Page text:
An international team of researchers has used a new modeling technique to estimate that by the year 2100, the world’s cities could warm by as much as 4.4 degrees Celsius on average.
Trillions upon trillions of microbes have remained locked away in the Arctic’s permafrost in a “deep sleep” for thousands of years. But the Arctic is warming twice as fast as the rest of the world in the wake of climate change.
The threshold for dangerous global warming will likely be crossed between 2027 and 2042 - a much narrower window than the Intergovernmental Panel on Climate Change's estimate of between now and 2052.
With low oxygen concentrations increasing in lakes and reservoirs across the world, these ecosystems will produce higher concentrations of methane in the future, leading to more global warming.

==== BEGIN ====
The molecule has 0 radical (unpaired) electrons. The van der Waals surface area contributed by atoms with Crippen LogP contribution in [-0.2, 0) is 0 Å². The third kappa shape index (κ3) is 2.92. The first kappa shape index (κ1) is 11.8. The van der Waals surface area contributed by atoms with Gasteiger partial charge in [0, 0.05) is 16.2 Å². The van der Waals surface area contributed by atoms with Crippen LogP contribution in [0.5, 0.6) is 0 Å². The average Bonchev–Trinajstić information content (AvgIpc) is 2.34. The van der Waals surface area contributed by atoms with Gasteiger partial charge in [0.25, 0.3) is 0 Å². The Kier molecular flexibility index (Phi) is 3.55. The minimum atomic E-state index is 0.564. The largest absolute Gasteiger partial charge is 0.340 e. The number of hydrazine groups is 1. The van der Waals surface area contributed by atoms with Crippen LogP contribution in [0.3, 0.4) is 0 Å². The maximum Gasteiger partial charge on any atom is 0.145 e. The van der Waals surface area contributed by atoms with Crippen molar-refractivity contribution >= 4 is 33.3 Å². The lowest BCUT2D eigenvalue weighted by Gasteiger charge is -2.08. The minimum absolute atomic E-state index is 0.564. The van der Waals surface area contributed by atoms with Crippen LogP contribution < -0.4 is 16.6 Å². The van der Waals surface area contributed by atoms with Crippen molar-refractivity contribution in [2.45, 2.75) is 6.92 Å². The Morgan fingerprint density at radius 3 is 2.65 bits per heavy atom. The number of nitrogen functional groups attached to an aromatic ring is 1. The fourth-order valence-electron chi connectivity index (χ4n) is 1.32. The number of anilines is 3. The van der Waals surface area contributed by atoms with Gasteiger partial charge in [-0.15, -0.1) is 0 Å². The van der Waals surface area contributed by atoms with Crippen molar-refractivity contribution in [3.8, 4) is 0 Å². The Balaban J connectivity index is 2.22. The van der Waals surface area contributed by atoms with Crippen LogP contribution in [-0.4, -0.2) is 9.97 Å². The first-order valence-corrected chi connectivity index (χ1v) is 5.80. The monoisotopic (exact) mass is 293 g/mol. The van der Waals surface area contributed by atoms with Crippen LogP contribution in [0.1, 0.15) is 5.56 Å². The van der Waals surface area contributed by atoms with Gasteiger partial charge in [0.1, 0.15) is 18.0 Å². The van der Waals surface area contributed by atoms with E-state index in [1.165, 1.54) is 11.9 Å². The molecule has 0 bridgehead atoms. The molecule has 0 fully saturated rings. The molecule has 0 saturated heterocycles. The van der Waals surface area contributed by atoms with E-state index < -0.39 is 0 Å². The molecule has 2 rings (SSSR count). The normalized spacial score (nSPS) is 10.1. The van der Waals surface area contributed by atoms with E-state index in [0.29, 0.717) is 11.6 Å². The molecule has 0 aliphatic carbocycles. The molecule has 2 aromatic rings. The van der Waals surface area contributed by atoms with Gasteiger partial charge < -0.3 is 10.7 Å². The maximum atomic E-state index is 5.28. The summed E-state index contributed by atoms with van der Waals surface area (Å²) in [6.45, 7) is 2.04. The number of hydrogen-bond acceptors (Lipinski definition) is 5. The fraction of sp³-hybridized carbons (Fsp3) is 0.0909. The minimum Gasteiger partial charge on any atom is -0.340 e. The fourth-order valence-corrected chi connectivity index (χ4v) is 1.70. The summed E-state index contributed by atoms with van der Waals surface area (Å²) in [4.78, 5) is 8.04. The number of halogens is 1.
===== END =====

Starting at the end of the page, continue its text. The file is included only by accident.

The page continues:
The human-caused climate change made the ‘Day Zero’ drought in southwestern South Africa — named after the day when Cape Town’s municipal water supply would need to be shut off — five to six times more likely.
For the first time since records began, the main nursery of Arctic sea ice in Siberia has yet to start freezing in late October. The delayed annual freeze has been caused by extreme warmth.
After 13 months of collecting data, history’s largest Arctic research expedition returned with grim news. “We witnessed how the Arctic Ocean is dying,” the mission leader said.
Since the mid-1990s, coral in the Great Barrier Reef has declined by more than 50%. The research spanned the entire 2,300 km of the Great Barrier Reef and found a disturbing loss at pretty much every level.